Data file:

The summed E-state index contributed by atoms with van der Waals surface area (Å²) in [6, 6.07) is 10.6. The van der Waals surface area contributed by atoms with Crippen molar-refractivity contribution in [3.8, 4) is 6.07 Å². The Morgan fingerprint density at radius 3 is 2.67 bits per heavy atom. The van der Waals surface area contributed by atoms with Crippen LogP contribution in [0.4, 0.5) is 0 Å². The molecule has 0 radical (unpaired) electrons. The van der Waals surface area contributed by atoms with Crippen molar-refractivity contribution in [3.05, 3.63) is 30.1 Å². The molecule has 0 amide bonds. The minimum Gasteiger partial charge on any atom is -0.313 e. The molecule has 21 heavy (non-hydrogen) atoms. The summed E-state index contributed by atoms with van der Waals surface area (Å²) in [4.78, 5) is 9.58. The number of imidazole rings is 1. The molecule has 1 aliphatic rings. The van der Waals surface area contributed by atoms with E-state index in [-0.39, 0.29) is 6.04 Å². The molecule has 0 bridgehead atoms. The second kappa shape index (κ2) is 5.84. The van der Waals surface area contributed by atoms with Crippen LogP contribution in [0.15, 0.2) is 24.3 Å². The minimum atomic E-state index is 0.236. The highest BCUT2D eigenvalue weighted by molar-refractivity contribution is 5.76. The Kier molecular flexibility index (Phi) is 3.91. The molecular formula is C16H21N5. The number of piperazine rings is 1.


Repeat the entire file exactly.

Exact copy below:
The summed E-state index contributed by atoms with van der Waals surface area (Å²) in [6, 6.07) is 10.6. The van der Waals surface area contributed by atoms with Crippen molar-refractivity contribution in [3.8, 4) is 6.07 Å². The Morgan fingerprint density at radius 3 is 2.67 bits per heavy atom. The van der Waals surface area contributed by atoms with Crippen LogP contribution in [0.4, 0.5) is 0 Å². The molecule has 0 radical (unpaired) electrons. The van der Waals surface area contributed by atoms with Crippen molar-refractivity contribution in [3.05, 3.63) is 30.1 Å². The molecule has 0 amide bonds. The minimum Gasteiger partial charge on any atom is -0.313 e. The molecule has 21 heavy (non-hydrogen) atoms. The summed E-state index contributed by atoms with van der Waals surface area (Å²) in [4.78, 5) is 9.58. The number of imidazole rings is 1. The molecule has 1 aliphatic rings. The van der Waals surface area contributed by atoms with E-state index in [-0.39, 0.29) is 6.04 Å². The molecule has 0 bridgehead atoms. The second kappa shape index (κ2) is 5.84. The van der Waals surface area contributed by atoms with Crippen LogP contribution in [0.15, 0.2) is 24.3 Å². The minimum atomic E-state index is 0.236. The highest BCUT2D eigenvalue weighted by molar-refractivity contribution is 5.76. The Kier molecular flexibility index (Phi) is 3.91. The molecular formula is C16H21N5. The number of piperazine rings is 1.